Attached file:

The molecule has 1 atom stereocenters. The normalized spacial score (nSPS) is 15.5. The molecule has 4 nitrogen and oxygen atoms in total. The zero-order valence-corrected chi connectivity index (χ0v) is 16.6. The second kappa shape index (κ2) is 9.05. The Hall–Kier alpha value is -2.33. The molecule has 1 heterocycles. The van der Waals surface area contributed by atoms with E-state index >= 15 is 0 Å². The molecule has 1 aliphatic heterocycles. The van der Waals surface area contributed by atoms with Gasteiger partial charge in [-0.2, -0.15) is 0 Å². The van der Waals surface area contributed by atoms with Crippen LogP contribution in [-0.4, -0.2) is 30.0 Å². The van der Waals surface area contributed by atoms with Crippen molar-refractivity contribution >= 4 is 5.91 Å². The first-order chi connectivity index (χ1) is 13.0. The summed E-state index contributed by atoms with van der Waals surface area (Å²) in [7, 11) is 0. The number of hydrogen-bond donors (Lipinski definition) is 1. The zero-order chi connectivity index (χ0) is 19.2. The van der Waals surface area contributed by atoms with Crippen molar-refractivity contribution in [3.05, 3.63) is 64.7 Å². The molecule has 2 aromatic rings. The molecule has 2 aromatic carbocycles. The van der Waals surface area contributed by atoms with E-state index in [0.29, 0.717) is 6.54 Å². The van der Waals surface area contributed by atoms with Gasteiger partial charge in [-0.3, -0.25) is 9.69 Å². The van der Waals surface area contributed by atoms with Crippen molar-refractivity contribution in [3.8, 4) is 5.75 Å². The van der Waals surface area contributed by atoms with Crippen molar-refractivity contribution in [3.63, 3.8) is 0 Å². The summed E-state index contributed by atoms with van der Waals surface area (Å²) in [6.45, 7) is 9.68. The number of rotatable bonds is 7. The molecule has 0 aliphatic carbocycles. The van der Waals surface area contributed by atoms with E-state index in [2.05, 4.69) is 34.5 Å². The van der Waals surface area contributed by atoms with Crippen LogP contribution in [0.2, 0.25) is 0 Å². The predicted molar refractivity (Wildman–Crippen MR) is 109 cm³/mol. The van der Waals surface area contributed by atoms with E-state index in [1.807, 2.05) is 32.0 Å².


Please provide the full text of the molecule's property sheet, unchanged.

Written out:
The molecule has 1 atom stereocenters. The normalized spacial score (nSPS) is 15.5. The molecule has 4 nitrogen and oxygen atoms in total. The zero-order valence-corrected chi connectivity index (χ0v) is 16.6. The second kappa shape index (κ2) is 9.05. The Hall–Kier alpha value is -2.33. The molecule has 1 heterocycles. The van der Waals surface area contributed by atoms with E-state index >= 15 is 0 Å². The molecule has 1 aliphatic heterocycles. The van der Waals surface area contributed by atoms with Gasteiger partial charge in [-0.2, -0.15) is 0 Å². The van der Waals surface area contributed by atoms with Crippen LogP contribution in [-0.4, -0.2) is 30.0 Å². The van der Waals surface area contributed by atoms with Crippen molar-refractivity contribution >= 4 is 5.91 Å². The first-order chi connectivity index (χ1) is 13.0. The summed E-state index contributed by atoms with van der Waals surface area (Å²) in [7, 11) is 0. The number of hydrogen-bond donors (Lipinski definition) is 1. The zero-order chi connectivity index (χ0) is 19.2. The van der Waals surface area contributed by atoms with Crippen molar-refractivity contribution in [3.05, 3.63) is 64.7 Å². The molecule has 2 aromatic rings. The molecule has 2 aromatic carbocycles. The van der Waals surface area contributed by atoms with E-state index in [0.29, 0.717) is 6.54 Å². The van der Waals surface area contributed by atoms with Gasteiger partial charge in [-0.3, -0.25) is 9.69 Å². The van der Waals surface area contributed by atoms with Crippen molar-refractivity contribution in [3.8, 4) is 5.75 Å². The van der Waals surface area contributed by atoms with Crippen molar-refractivity contribution in [3.63, 3.8) is 0 Å². The summed E-state index contributed by atoms with van der Waals surface area (Å²) in [6.45, 7) is 9.68. The number of rotatable bonds is 7. The molecule has 0 aliphatic carbocycles. The van der Waals surface area contributed by atoms with E-state index in [2.05, 4.69) is 34.5 Å². The van der Waals surface area contributed by atoms with Crippen LogP contribution in [0.2, 0.25) is 0 Å². The predicted molar refractivity (Wildman–Crippen MR) is 109 cm³/mol. The van der Waals surface area contributed by atoms with E-state index in [1.807, 2.05) is 32.0 Å².